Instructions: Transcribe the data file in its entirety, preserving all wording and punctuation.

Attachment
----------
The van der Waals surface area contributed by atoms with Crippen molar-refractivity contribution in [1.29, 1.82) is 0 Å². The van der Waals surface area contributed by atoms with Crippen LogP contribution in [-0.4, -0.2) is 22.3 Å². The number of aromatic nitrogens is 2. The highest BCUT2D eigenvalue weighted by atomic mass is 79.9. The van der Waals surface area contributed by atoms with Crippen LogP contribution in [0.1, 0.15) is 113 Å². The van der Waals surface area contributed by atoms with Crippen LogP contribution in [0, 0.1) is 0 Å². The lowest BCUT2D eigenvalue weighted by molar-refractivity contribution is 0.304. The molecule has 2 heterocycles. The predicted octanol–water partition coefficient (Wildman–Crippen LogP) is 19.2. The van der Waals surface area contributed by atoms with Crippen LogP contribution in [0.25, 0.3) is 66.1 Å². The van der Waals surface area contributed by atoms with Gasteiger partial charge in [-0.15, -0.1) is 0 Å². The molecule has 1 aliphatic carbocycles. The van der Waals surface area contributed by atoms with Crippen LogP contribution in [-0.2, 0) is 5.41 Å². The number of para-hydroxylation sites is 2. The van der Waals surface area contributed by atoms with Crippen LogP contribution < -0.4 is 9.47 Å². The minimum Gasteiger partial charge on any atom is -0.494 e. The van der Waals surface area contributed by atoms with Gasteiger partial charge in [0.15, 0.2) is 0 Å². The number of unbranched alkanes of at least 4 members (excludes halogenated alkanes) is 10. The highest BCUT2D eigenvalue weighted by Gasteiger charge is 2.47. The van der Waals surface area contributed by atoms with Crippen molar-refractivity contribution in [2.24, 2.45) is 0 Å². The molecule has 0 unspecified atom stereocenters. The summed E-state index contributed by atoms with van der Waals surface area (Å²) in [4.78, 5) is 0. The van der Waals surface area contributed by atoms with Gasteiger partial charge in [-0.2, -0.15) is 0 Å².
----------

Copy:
The van der Waals surface area contributed by atoms with Crippen molar-refractivity contribution in [1.29, 1.82) is 0 Å². The van der Waals surface area contributed by atoms with Crippen LogP contribution in [-0.4, -0.2) is 22.3 Å². The number of aromatic nitrogens is 2. The highest BCUT2D eigenvalue weighted by atomic mass is 79.9. The van der Waals surface area contributed by atoms with Crippen LogP contribution in [0.1, 0.15) is 113 Å². The van der Waals surface area contributed by atoms with Crippen LogP contribution in [0, 0.1) is 0 Å². The lowest BCUT2D eigenvalue weighted by molar-refractivity contribution is 0.304. The molecule has 2 heterocycles. The predicted octanol–water partition coefficient (Wildman–Crippen LogP) is 19.2. The van der Waals surface area contributed by atoms with Crippen LogP contribution in [0.25, 0.3) is 66.1 Å². The van der Waals surface area contributed by atoms with Gasteiger partial charge in [-0.15, -0.1) is 0 Å². The molecule has 1 aliphatic carbocycles. The van der Waals surface area contributed by atoms with Crippen LogP contribution in [-0.2, 0) is 5.41 Å². The number of para-hydroxylation sites is 2. The van der Waals surface area contributed by atoms with Crippen LogP contribution < -0.4 is 9.47 Å². The minimum Gasteiger partial charge on any atom is -0.494 e. The van der Waals surface area contributed by atoms with Gasteiger partial charge in [0.15, 0.2) is 0 Å². The number of unbranched alkanes of at least 4 members (excludes halogenated alkanes) is 10. The highest BCUT2D eigenvalue weighted by Gasteiger charge is 2.47. The van der Waals surface area contributed by atoms with Crippen molar-refractivity contribution in [2.24, 2.45) is 0 Å². The molecule has 0 unspecified atom stereocenters. The summed E-state index contributed by atoms with van der Waals surface area (Å²) in [4.78, 5) is 0. The van der Waals surface area contributed by atoms with Gasteiger partial charge in [-0.2, -0.15) is 0 Å².